We'll consider those strategies in practice. Slack and Zoom are the first two SaaS companies that come into mind as examples — they are reaching the maturity stage of the life cycle before our eyes because so many people already have their accounts (or their competitors' accounts.)
Both companies have shown stellar growth driven by the freemium pricing model. Since they make software for remote work, they have been helped rather than harmed by the pandemic. Both compete with giants — Google and Microsoft build video and communication capabilities.
Let's watch what maturity-stage challenges both companies faced and their moves to cope with them within product development, market development, and diversification strategies.
Product development strategy for mature SaaS
The key idea here is to update the product to keep up with its expanding user base and deal with emerging issues and new requests. It allows you to hold the current market share and prolong the maturity stage.
Security issues became one of the main concerns for Zoom in 2020. A series of high-profile security mishaps — including Zoombombing, a vulnerability that led to cameras hijacking, and routing calls through China — resulted in a great loss of credibility.
Zoom maneuvered quickly to address privacy concerns:
- On April 1, Zoom CEO Eric Yuan announced a 90-day plan to channel all engineering resources into fixing safety and privacy issues.
- Acquisition of Keybase, a startup that specializes in end-to-end security.
- Recruitment of Alex Stamos, former Facebook security executive, and adding the end-to-end encryption.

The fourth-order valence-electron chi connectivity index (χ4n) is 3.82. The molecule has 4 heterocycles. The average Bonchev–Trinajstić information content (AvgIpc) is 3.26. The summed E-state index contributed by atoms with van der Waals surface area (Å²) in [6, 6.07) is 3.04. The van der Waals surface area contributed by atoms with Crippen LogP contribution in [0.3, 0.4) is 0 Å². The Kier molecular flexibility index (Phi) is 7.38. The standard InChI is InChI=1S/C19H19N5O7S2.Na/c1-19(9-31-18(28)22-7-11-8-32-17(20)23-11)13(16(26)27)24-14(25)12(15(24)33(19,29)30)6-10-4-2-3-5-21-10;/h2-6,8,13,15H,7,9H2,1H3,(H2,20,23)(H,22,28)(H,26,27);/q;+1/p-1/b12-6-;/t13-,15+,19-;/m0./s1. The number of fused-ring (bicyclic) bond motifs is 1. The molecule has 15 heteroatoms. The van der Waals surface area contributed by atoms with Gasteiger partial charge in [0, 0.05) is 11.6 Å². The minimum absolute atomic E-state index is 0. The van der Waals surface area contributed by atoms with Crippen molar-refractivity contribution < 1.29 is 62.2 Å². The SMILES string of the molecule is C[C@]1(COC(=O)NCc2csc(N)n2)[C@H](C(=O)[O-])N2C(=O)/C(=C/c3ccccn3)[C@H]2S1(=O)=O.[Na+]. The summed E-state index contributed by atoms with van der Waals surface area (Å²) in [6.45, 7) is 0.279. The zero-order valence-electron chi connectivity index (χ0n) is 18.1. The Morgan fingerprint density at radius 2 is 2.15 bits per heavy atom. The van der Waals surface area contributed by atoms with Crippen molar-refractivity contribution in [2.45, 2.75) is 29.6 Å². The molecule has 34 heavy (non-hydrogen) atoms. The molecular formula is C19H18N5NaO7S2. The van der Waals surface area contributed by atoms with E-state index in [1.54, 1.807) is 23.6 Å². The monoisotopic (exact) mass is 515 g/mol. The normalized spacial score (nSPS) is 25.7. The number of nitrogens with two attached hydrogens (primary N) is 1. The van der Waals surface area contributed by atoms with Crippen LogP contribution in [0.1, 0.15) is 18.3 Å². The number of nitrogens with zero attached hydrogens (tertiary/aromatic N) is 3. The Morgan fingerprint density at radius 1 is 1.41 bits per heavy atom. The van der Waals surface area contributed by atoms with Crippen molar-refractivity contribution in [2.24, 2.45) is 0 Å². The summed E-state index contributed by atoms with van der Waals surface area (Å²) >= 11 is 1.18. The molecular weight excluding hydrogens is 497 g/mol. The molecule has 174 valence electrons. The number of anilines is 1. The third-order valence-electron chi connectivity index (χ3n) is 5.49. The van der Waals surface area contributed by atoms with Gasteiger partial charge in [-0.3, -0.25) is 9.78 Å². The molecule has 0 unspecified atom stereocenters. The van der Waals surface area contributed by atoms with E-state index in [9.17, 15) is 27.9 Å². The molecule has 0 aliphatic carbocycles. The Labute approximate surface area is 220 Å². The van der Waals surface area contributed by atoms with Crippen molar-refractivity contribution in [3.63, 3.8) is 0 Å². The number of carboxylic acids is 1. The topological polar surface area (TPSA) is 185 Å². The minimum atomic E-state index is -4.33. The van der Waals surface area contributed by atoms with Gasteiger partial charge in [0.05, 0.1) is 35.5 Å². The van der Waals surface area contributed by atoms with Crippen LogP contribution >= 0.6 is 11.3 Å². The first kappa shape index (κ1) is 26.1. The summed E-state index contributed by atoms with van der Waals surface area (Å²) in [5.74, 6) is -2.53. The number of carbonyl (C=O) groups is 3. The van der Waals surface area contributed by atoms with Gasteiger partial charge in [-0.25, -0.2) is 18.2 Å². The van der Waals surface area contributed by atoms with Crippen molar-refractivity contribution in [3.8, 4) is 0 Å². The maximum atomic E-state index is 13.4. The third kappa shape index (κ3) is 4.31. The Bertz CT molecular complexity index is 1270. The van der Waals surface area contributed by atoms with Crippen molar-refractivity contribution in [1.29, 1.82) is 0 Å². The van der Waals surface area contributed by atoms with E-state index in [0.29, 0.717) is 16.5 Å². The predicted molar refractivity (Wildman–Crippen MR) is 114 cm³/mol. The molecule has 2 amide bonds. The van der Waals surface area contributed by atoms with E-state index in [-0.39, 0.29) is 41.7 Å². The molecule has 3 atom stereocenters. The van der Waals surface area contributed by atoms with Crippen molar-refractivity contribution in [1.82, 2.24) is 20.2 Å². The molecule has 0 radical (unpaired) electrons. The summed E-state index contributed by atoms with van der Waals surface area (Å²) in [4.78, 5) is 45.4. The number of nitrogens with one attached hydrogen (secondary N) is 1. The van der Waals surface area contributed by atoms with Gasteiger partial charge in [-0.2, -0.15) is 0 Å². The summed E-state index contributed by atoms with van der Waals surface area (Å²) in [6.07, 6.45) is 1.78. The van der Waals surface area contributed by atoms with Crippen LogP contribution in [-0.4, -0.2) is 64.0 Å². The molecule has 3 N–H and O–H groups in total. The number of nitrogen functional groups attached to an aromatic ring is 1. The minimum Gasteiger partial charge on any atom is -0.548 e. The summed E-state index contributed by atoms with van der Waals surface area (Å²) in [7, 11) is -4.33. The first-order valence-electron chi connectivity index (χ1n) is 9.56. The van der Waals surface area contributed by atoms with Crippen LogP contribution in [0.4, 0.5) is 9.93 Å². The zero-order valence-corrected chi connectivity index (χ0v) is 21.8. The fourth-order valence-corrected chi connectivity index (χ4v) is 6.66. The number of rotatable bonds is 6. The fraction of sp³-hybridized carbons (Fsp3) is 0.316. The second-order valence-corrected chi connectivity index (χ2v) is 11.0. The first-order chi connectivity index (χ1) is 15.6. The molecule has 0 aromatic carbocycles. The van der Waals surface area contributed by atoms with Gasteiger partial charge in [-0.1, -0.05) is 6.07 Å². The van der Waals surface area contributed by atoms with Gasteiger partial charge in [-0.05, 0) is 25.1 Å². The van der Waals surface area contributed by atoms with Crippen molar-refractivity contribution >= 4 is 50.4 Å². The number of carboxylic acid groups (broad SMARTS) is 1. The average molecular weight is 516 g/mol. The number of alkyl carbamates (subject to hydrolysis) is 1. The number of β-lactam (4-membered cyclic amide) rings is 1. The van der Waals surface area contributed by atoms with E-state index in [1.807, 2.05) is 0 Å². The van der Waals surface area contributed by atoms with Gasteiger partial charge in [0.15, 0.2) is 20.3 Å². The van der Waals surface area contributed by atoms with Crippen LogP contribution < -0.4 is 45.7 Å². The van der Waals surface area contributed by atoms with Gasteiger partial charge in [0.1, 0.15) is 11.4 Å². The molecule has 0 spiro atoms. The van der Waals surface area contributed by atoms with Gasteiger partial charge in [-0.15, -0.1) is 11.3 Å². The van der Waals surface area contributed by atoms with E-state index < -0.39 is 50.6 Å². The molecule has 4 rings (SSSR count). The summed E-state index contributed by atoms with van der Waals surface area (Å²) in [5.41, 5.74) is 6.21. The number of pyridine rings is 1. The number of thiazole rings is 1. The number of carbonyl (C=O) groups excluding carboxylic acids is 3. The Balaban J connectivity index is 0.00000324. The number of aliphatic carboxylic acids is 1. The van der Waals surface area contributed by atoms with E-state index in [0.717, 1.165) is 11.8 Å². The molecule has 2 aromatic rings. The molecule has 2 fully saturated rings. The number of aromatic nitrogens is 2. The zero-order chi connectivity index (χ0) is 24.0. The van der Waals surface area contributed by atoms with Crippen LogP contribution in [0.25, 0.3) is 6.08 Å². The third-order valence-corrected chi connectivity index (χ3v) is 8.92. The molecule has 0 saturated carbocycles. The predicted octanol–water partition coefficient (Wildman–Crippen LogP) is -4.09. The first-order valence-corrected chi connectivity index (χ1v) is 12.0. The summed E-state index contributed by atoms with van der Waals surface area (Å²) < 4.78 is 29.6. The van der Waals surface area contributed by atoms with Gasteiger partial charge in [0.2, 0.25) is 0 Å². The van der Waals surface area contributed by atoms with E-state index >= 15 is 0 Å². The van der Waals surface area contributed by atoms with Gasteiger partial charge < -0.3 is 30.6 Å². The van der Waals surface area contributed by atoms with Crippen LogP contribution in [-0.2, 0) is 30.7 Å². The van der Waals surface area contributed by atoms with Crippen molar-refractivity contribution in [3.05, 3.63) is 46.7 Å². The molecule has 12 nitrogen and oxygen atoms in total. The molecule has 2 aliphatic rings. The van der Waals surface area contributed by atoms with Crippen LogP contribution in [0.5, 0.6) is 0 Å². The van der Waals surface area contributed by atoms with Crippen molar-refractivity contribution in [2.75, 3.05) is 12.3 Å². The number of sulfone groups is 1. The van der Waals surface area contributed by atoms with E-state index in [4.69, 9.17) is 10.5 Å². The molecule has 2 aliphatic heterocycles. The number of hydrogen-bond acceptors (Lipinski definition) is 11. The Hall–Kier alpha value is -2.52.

- Two-factor authentication as an additional security level.
In 2020, Slack was forced to figure out ways to rapidly scale its infrastructure instead of refining its product and building out the features that users wanted. However, there was at least one long-awaited update.
Mashable welcomed an updated app with the headline "Slack's redesigned mobile apps are less likely to make you bang your head against a wall," and I couldn't agree more with that wording. Don't get me wrong, Slack is a great app, but it should have gone more mobile-friendly long ago.
Don't be like Slack. We at Eleken can help you create a mobile app that attracts potential users and doesn't scare them away.
Learn more on how we work – read our case study on designing a mobile app for HabitSpace that helps people track their habits and improve their quality of life.
Market development strategy for mature SaaS
With a market development strategy, you expand your existing product into new customer segments or geographies. The lockdown helped both our objects to accelerate the global adoption that was finally slowed down due to the tough competition in the maturity stage.
Thanks to its freemium model, Zoom has acquired a large audience among individual users and small/medium-sized businesses. However, being popular with the masses doesn't necessarily lead to more income — the largest revenue segment comes from large enterprises.
Corporate users not only tend to pay more — they're less likely to cancel the service when, thanks to vaccines, in-person meetings become possible again. And looks like Zoom has lost that solvent customer segment.
A number of prominent companies, including Ericsson, Bank of America, and Tesla, decided to avoid the service over security concerns. Microsoft Teams and Cisco's Webex took advantage of the situation and started the fight for the enterprise segment with one another.
Slack started out as a favored tool among quite a narrow segment of developers and corporate IT departments. Its market expansion strategy was to build a brand head and shoulders above the competitors so that employees evangelized Slack within their organizations, demanding management to buy the app.